Well, ‘tis the season to be jolly and all that and the Christmas party time is here, with many organisations getting into the festive mood and making final preparations for the end of year party. With the current economic climate, some organisations have decided to cancel joviality this year and cut costs by cutting the party, but is there any evidence to suggest that workplace parties actually have a benefit for employee engagement?
According to the journal Employee Benefit News a good party helps to ‘bring up employee morale and engagement’ (Butler, 2006 p17). The premise for a company party to have any effect on employees at all is based on the fact that ‘the deepest principle in human nature is the craving to be appreciated’ as William James once said. If the company party is organised as a way of saying thank you to all employees for continued hard work and commitment and perhaps an award type ceremony is worked into the process, employees feel recognised and appreciated. It is this level of recognition and taking time to say thank you that has been found to link into improved employee engagement scores in employee surveys.
Additionally, the workplace party is a time to step back and see yourself as part of the bigger picture, as part of a wider team. Enhancing employee relations with people across the organisation can be a step in the right direction; boosting social networking links can be a great way to make new connections and communicate more widely. A case study I reviewed a long time ago with a huge confectionary company stated that their company party involved wearing electronic badges and every time you chatted to someone the connection showed up on a huge screen showing the social networking map of the organisation. The idea was to promote how important communication is for a business to thrive, and show how each individual has a part to play within the wider scheme of the organisation.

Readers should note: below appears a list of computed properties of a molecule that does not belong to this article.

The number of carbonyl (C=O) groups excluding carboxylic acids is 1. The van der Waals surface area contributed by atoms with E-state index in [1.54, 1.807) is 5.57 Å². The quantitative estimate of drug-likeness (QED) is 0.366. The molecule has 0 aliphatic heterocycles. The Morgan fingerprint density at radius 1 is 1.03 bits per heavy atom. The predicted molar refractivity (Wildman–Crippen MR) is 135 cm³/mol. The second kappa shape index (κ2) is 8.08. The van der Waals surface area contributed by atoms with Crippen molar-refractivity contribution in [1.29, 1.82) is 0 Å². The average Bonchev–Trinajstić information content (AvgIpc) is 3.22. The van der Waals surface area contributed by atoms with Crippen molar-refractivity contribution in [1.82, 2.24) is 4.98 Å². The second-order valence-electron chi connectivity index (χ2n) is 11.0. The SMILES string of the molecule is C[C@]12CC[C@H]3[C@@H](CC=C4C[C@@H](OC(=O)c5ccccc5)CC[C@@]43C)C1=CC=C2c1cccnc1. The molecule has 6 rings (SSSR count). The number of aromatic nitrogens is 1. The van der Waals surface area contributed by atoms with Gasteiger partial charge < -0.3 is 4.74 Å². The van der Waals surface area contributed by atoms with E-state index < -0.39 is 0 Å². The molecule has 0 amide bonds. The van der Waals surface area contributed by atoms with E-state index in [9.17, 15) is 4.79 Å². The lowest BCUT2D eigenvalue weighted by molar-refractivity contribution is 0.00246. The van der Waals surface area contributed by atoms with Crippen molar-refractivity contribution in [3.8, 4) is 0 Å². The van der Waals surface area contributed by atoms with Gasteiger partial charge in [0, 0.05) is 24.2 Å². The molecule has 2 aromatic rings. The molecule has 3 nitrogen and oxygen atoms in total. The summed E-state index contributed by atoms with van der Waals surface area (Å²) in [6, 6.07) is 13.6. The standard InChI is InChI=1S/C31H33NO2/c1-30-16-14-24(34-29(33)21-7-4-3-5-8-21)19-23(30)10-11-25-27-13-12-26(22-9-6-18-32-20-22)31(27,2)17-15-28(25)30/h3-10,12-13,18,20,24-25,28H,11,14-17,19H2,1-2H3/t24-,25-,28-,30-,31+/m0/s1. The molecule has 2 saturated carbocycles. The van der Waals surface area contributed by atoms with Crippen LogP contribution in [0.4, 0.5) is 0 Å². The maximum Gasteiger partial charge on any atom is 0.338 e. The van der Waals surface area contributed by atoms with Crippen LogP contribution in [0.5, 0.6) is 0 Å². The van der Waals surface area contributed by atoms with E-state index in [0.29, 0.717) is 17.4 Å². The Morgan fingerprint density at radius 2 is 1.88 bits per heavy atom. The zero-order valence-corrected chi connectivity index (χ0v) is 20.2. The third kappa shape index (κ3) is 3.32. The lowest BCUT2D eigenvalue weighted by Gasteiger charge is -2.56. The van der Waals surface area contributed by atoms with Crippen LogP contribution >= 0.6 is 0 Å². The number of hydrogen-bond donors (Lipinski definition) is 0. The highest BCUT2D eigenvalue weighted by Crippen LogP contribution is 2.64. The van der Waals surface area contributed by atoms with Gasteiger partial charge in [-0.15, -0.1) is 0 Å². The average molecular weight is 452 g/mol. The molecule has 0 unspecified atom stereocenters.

Often it is claimed by bosses that a big party is too much hassle and costs too much, but if organised in a way in which the key message of ‘thank you’ is communicated the longer term benefits can outweigh the costs. Obviously there are alternative ways in which to show appreciation for employees and throwing a party is just one example, but what is clear from the research on this topic is that employees need to feel valued, recognised, communicated with to be more engaged as a workforce. Improving employee engagement is a multi-pronged process but providing recognition for employees can be a step in the right direction. So, if you are off to a Christmas party with work, enjoy yourself safe in the knowledge that your attendance is all about making connections, boosting engagement and having fun with those you work with, but best to keep one eye on your alcohol consumption before engagement becomes personal embarrassment!
For more information on how you can boost your employee engagement levels in your organisation or run an employee engagement survey with which to benchmark your future practices against, please contact us to discuss your needs.
Butler, K. (2006). Gettin’ down helps bring up employee morale, engagement. Employee Benefit News, June, pp17-18.